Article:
Night high schools welcome a new class of students Enrollees older, more serious, counselors say

May 27, 1992|By Monica Norton | Monica Norton,Staff Writer

Counselor Raymond Johnston says he remembers when the price for entrance into evening high school was a leather jacket, a pack of smokes and a bad attitude.

Today, the styles have changed, and so have the students at the Glen Burnie Evening High School. "I've been here 14 years," Johnston said. "We're seeing more serious students. And we're seeing more older students."

Eighteen-year-old Lisa Queen is typical of the students attending evening classes at Glen Burnie High, Severna Park High and South River High schools.

As a student at North County High, Queen was working at a local store late at night during the week. She said the late hours left her so tired she stopped going to school.

But Queen, who eventually decided it was better to quit work than to quit school, signed up for evening high school. She is taking two classes -- Practical Writing, and Painting and Drawing -- to graduate in June.

"It's harder here," Queen said during a break in her writing class. "This is the first English class I've really had to write in. In day school, I had a lot of electives. But here, I'm learning more coming here two days a week than I learned in my whole senior year."

But as Johnston said, evening high school is drawing a lot more older students.

At age 29, Robert Manning is one of them. A former Glen Burnie High student, Manning left school just a half-credit short of getting his diploma.

"I signed up in my senior year to join the military on the delayed-entry program," Manning said. "Well, they didn't wait."

While Manning's classmates were receiving their diplomas, he was receiving basic training.

Manning did receive his general equivalency diploma (GED), as well as an associate of arts degree. When applying for jobs, however, Manning said he found employers didn't always recognize a GED as equivalent to a high school diploma.

"But that's not the only reason I came back," Manning said. "I came back for myself. It's like getting up from the dinner table after a meal but you're still a little bit hungry. That's how I felt without my diploma."

Manning will receive his on June 4. He has been chosen to address his fellow classmates at graduation.

About 400 students attend Glen Burnie Evening High School each year, said Principal Nelson Horine. Between 300 and 400 attend Severna Park, and about 200 to 300 South River.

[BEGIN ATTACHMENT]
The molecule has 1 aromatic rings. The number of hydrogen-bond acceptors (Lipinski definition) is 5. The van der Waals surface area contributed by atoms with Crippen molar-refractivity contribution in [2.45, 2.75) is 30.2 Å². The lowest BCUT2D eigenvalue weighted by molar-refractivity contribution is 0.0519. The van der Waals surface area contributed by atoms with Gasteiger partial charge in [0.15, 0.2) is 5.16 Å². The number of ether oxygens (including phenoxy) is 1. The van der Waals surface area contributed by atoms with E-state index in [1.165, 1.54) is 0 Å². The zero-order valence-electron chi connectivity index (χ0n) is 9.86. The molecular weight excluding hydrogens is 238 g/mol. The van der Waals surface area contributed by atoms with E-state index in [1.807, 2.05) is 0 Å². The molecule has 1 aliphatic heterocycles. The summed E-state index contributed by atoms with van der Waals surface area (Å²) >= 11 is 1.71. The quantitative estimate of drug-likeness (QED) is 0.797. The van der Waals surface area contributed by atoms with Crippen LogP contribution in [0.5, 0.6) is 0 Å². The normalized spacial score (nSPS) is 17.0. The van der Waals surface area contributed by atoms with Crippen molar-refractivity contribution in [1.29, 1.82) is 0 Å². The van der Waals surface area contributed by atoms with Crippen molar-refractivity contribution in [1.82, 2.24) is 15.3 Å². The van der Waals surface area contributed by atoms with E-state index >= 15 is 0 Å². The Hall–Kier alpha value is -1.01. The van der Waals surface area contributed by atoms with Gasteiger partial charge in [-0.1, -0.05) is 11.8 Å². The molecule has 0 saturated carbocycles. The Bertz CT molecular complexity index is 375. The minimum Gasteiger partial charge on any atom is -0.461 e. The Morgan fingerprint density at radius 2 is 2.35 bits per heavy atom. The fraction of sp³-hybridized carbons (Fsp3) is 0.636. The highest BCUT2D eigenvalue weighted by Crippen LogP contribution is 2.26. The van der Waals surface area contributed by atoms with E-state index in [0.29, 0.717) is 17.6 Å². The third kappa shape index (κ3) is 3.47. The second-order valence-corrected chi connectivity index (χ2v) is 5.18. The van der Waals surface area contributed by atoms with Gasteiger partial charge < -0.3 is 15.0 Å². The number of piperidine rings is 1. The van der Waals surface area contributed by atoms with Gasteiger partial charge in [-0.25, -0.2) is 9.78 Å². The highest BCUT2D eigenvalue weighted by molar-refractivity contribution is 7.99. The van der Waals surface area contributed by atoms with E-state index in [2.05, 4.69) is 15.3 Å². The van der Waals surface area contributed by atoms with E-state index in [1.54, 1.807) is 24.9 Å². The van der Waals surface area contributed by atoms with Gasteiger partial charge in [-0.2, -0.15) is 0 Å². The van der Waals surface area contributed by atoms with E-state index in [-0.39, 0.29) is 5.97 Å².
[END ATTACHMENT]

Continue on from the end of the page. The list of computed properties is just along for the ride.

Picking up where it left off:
Glen Burnie offers classes Monday and Wednesday evenings. Both Severna Park and South River offer evening classes Monday through Thursday.

The classes at Glen Burnie run from 5:45 to 9:55 p.m. Each class cost students $125.

Johnston said students tend to be more focused when paying for the classes.

Students may take two classes a semester at one school. Often students will take two classes at one evening site and two classes at another, Johnston said.

Former Glen Burnie High student Danny Switzer, 28, said he returned to evening school for two reasons -- a job and his son.

"I want to join the state police, and you can't join without a high school diploma," Switzer said. "But most of all, I didn't want my son to know that Daddy didn't get his diploma."

During his first go-round at high school, Switzer said he hung with a bad crowd, one that looked down on education.

"Now I know education is the most important thing," Switzer said. "I'm just learning so much. Now, when my [5-year-old] son comes to me with his homework, I'll be able to help him."

Switzer is on line to graduate next fall.

Students like 41-year-old Tommie Pore and 37-year-old Patricia Wheeler have come back to evening high school for no other reason than to earn their diplomas. "It's just something that I wanted to achieve for myself," Wheeler said.

A former student Lansdowne High in Baltimore County, Wheeler moved to Indiana with her mother her senior year. She said she hated her new school so much she just stopped going.

Needing only a half-credit, Wheeler said she decided to return to school despite fears of being the oldest person in the classroom, except for the teacher. Now, she is one of the most vocal students in the class.

Pore, who joins Wheeler in discussions for their World Literature class, said he returned to school for personal satisfaction.

"A diploma is something that has avoided me," said Pore, a former Annapolis High student. "I've always taught my kids the importance of education.

"I don't think you can tell someone about education when you don't have your diploma. It would be hypocritical."

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